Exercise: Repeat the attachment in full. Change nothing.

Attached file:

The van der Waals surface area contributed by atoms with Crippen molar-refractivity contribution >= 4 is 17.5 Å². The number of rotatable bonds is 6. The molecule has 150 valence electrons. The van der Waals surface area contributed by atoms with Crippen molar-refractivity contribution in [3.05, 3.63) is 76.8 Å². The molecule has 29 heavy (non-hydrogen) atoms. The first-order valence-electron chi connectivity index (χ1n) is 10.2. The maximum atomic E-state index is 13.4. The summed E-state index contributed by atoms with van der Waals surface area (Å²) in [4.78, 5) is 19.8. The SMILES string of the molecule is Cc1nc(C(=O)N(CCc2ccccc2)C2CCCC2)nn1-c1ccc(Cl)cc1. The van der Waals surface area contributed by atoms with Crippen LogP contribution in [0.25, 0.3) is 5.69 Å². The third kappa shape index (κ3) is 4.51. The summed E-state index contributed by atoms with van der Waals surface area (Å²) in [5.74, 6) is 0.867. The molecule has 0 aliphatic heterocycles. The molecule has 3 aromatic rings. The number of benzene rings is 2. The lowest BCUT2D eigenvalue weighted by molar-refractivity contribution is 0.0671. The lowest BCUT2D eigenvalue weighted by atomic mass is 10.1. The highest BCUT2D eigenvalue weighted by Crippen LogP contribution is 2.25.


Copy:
The van der Waals surface area contributed by atoms with Crippen molar-refractivity contribution >= 4 is 17.5 Å². The number of rotatable bonds is 6. The molecule has 150 valence electrons. The van der Waals surface area contributed by atoms with Crippen molar-refractivity contribution in [3.05, 3.63) is 76.8 Å². The molecule has 29 heavy (non-hydrogen) atoms. The first-order valence-electron chi connectivity index (χ1n) is 10.2. The maximum atomic E-state index is 13.4. The summed E-state index contributed by atoms with van der Waals surface area (Å²) in [4.78, 5) is 19.8. The SMILES string of the molecule is Cc1nc(C(=O)N(CCc2ccccc2)C2CCCC2)nn1-c1ccc(Cl)cc1. The van der Waals surface area contributed by atoms with Crippen LogP contribution in [0.25, 0.3) is 5.69 Å². The third kappa shape index (κ3) is 4.51. The summed E-state index contributed by atoms with van der Waals surface area (Å²) in [5.74, 6) is 0.867. The molecule has 0 aliphatic heterocycles. The molecule has 3 aromatic rings. The number of benzene rings is 2. The lowest BCUT2D eigenvalue weighted by molar-refractivity contribution is 0.0671. The lowest BCUT2D eigenvalue weighted by atomic mass is 10.1. The highest BCUT2D eigenvalue weighted by Crippen LogP contribution is 2.25.